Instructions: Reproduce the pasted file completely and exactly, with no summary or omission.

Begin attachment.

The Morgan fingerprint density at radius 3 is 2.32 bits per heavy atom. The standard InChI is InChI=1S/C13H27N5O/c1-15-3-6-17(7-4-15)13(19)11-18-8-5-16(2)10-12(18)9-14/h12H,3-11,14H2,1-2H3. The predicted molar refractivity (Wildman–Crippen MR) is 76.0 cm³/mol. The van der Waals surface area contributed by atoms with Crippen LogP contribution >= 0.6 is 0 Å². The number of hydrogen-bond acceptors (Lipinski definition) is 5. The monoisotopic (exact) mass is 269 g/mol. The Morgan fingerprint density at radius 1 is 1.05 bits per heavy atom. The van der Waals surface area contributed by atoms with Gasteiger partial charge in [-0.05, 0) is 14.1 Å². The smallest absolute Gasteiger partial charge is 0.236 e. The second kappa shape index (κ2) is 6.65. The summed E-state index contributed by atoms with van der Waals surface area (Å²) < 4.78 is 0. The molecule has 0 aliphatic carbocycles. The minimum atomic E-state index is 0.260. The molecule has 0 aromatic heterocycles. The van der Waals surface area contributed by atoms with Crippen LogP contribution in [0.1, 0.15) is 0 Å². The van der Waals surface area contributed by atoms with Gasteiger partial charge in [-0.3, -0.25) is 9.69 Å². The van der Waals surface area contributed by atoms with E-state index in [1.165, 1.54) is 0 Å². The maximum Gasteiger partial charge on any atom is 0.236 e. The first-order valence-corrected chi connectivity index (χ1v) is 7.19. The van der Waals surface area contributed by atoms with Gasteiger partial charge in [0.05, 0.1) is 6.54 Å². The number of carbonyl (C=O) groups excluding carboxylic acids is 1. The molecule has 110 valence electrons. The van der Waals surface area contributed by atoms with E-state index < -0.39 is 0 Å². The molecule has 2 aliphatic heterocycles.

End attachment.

The Morgan fingerprint density at radius 3 is 2.32 bits per heavy atom. The standard InChI is InChI=1S/C13H27N5O/c1-15-3-6-17(7-4-15)13(19)11-18-8-5-16(2)10-12(18)9-14/h12H,3-11,14H2,1-2H3. The predicted molar refractivity (Wildman–Crippen MR) is 76.0 cm³/mol. The van der Waals surface area contributed by atoms with Crippen LogP contribution >= 0.6 is 0 Å². The number of hydrogen-bond acceptors (Lipinski definition) is 5. The monoisotopic (exact) mass is 269 g/mol. The Morgan fingerprint density at radius 1 is 1.05 bits per heavy atom. The van der Waals surface area contributed by atoms with Gasteiger partial charge in [-0.05, 0) is 14.1 Å². The smallest absolute Gasteiger partial charge is 0.236 e. The second kappa shape index (κ2) is 6.65. The summed E-state index contributed by atoms with van der Waals surface area (Å²) < 4.78 is 0. The molecule has 0 aliphatic carbocycles. The minimum atomic E-state index is 0.260. The molecule has 0 aromatic heterocycles. The van der Waals surface area contributed by atoms with Crippen LogP contribution in [0.1, 0.15) is 0 Å². The van der Waals surface area contributed by atoms with Gasteiger partial charge in [-0.3, -0.25) is 9.69 Å². The van der Waals surface area contributed by atoms with E-state index in [1.165, 1.54) is 0 Å². The maximum Gasteiger partial charge on any atom is 0.236 e. The first-order valence-corrected chi connectivity index (χ1v) is 7.19. The van der Waals surface area contributed by atoms with Gasteiger partial charge in [0.05, 0.1) is 6.54 Å². The number of carbonyl (C=O) groups excluding carboxylic acids is 1. The molecule has 110 valence electrons. The van der Waals surface area contributed by atoms with E-state index < -0.39 is 0 Å². The molecule has 2 aliphatic heterocycles.